Its a process of analyzing the code for potential errors. Simple…

Usually its done during the compilation and/or building process. Some compilers do something similar to this automatically as part of their compilation process, like Visual Studio. In Python, Pylint is used. For JavScript projects though different tools are integrated and there are many out there of which few famous ones are Grunt, ESLint and JSLint. I have used ESLint along with eslint-watch.

Automated Testing

So now at this point we will ask six (06) questions with our self:
1- Which framework to be used?
Me: Mocha

2- What to use for Assertions?
Me: Chai

3- Helpers to be used?
Me: JS DOM (JavaScript DOM)

4- Where to run tests?
Me: In Node.js

5- Where to put tests?
Me: Create “/tests” folder in the root directory of the project folder. All the tests would be in the newly created “/tests” folder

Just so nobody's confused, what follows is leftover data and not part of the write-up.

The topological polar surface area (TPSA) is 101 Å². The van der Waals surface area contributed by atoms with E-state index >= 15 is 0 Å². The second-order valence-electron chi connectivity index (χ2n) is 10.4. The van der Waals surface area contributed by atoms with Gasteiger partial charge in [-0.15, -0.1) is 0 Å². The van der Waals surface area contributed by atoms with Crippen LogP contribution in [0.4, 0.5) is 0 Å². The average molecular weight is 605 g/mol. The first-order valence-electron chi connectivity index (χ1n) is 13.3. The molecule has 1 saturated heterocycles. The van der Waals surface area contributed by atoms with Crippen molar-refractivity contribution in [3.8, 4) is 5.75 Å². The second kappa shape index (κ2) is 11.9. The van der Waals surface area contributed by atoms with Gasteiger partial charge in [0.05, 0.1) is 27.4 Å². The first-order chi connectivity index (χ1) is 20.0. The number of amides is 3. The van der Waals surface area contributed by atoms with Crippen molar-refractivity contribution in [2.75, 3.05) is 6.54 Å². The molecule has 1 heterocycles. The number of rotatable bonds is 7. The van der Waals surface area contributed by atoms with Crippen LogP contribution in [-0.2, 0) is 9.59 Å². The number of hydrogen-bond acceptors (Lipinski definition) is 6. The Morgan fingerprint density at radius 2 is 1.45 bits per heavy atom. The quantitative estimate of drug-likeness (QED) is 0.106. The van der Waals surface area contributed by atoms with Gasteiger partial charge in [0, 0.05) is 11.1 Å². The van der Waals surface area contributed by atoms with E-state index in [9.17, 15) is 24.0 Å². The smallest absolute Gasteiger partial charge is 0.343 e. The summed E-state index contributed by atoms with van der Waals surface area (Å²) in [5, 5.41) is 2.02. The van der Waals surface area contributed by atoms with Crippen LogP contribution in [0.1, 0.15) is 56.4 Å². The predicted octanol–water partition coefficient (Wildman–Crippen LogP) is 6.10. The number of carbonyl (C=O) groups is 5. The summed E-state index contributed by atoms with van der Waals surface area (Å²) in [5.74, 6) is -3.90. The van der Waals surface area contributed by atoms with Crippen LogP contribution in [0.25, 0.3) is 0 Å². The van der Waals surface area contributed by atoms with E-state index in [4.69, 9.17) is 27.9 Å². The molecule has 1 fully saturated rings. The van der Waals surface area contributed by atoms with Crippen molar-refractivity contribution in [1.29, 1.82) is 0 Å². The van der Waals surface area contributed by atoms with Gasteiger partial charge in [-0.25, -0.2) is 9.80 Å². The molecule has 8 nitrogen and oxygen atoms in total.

6- When to run tests?
Me: Whenever you save the project’s progress

And that’s it, do the above and you are good to go.

Continuous Integration

Continuous Integration (CI) is a development practice that requires developers to integrate code into a shared repository several times a day. Each check-in is then verified by an automated build, allowing teams to detect problems early.” — ThoughtWorks

You can use AppVeyor, for Linux you can use Travis CI.

Automated Building